Vladimir Markovnikov

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Vladimir Vasilyevich Markovnikov (Russian: Марковников, Владимир Васильевич), also spelled as Markownikoff (December 22, 1838 in Nizhny Novgorod - February 11, 1904) was a Russian chemist.



Markovnikov first studied economics and became, after graduation, assistant of Aleksandr Butlerov in Kazan and Saint Petersburg. After graduation in 1860 he went to Germany for two years where he studied under Richard Erlenmeyer and Hermann Kolbe. He returned to Russia, received his Ph.D in 1869 and succeeded to Butlerov's professorship at Kazan University. After a conflict with that university he was appointed professor at the University of Odessa in 1871, and only two years later at the University of Moscow where he stayed the rest of his career.


Markovnikov is best known for Markovnikov's rule, which he developed in 1869 to describe addition reactions of H-X to alkenes. According to this rule, the nucleophilic X- adds to the carbon atom with fewer hydrogen atoms, while the proton adds to the carbon atom with more hydrogen atoms bonded to it. Thus, hydrogen chloride (HCl) adds to propene, CH3-CH=CH2 to produce 2-chloropropane CH3CHClCH3 rather than the isomeric 1-chloropropane CH3CH2CH2Cl.[1] The rule is useful in predicting the molecular structures of products of addition reactions. Why hydrogen bromide exhibited both Markovnikov as well as reversed-order, or anti-Markovnikov, addition, however, was not understood until Morris S. Kharasch offered an explanation in 1933.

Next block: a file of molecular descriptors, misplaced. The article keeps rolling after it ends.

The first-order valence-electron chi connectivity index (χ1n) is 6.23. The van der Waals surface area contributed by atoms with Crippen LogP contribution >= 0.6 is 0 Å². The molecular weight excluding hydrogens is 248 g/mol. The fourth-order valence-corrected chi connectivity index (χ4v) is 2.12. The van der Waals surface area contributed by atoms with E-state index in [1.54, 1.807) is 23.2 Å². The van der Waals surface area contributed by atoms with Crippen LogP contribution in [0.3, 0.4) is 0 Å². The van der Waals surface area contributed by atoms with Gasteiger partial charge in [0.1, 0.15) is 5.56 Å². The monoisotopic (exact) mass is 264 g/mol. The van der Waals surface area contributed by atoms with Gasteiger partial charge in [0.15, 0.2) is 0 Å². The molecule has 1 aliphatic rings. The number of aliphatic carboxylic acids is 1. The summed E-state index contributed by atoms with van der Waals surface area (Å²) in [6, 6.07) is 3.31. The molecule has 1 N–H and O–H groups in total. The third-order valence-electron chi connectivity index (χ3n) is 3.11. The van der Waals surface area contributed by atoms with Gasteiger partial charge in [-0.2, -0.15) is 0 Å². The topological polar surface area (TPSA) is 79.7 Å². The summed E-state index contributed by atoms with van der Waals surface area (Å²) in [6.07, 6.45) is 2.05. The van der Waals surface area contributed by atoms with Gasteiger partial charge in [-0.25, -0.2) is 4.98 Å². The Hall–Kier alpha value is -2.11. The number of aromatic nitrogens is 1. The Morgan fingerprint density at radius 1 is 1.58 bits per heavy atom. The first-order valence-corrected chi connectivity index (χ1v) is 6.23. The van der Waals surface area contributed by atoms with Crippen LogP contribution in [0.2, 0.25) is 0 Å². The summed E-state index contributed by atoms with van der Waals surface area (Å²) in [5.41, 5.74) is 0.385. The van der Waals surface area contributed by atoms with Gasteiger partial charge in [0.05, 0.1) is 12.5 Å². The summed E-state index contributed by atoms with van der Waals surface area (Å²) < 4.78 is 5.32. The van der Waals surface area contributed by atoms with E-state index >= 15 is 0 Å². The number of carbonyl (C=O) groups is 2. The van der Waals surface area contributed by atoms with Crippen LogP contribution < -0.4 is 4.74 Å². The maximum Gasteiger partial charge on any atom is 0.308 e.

Hughes has discussed the reasons for Markovnikov's lack of recognition during his lifetime. [2] Although he published mostly in Russian which was not understood by most Western European chemists, the 1870 article in which he first stated his rule was written in German. However the rule was included in a 4-page addendum to a 26-page article on isomeric butyric acids, and based on very slight experimental evidence even by the standards of the time. Hughes concludes that the rule was an inspired guess, unjustified by the evidence of the time, but which turned out later to be correct (in most cases).

Markovnikov also contributed to organic chemistry by finding carbon rings with more than six carbon atoms, a ring with four carbon atoms in 1879, and a ring with seven in 1889.

Markovnikov also showed that butyric and isobutyric acids have the same chemical formula (C4H8O2) but different structures; i.e., they are isomers.


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